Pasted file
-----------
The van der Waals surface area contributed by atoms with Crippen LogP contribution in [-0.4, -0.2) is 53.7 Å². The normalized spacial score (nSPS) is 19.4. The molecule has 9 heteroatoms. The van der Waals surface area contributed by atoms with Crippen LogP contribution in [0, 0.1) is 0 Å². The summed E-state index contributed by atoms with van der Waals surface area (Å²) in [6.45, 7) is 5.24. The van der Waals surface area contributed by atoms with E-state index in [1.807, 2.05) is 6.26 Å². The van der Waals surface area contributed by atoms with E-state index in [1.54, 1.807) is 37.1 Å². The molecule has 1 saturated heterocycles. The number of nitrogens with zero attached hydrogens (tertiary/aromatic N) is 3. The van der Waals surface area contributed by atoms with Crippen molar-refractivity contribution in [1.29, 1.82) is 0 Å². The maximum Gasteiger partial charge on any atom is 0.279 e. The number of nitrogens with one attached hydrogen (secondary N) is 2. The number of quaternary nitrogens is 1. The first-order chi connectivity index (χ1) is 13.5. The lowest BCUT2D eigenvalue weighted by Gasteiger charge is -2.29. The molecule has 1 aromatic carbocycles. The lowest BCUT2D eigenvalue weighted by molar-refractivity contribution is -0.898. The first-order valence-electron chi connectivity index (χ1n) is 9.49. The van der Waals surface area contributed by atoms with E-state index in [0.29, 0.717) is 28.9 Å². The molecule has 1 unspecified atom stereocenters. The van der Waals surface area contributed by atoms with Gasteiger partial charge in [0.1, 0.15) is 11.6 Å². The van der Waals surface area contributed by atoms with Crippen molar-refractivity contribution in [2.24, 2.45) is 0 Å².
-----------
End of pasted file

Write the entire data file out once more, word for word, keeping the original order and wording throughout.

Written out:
The van der Waals surface area contributed by atoms with Crippen LogP contribution in [-0.4, -0.2) is 53.7 Å². The normalized spacial score (nSPS) is 19.4. The molecule has 9 heteroatoms. The van der Waals surface area contributed by atoms with Crippen LogP contribution in [0, 0.1) is 0 Å². The summed E-state index contributed by atoms with van der Waals surface area (Å²) in [6.45, 7) is 5.24. The van der Waals surface area contributed by atoms with E-state index in [1.807, 2.05) is 6.26 Å². The van der Waals surface area contributed by atoms with E-state index in [1.54, 1.807) is 37.1 Å². The molecule has 1 saturated heterocycles. The number of nitrogens with zero attached hydrogens (tertiary/aromatic N) is 3. The van der Waals surface area contributed by atoms with Crippen molar-refractivity contribution in [1.29, 1.82) is 0 Å². The maximum Gasteiger partial charge on any atom is 0.279 e. The number of nitrogens with one attached hydrogen (secondary N) is 2. The number of quaternary nitrogens is 1. The first-order chi connectivity index (χ1) is 13.5. The lowest BCUT2D eigenvalue weighted by Gasteiger charge is -2.29. The molecule has 1 aromatic carbocycles. The lowest BCUT2D eigenvalue weighted by molar-refractivity contribution is -0.898. The first-order valence-electron chi connectivity index (χ1n) is 9.49. The van der Waals surface area contributed by atoms with E-state index in [0.29, 0.717) is 28.9 Å². The molecule has 1 unspecified atom stereocenters. The van der Waals surface area contributed by atoms with Gasteiger partial charge in [0.1, 0.15) is 11.6 Å². The van der Waals surface area contributed by atoms with Crippen molar-refractivity contribution in [2.24, 2.45) is 0 Å².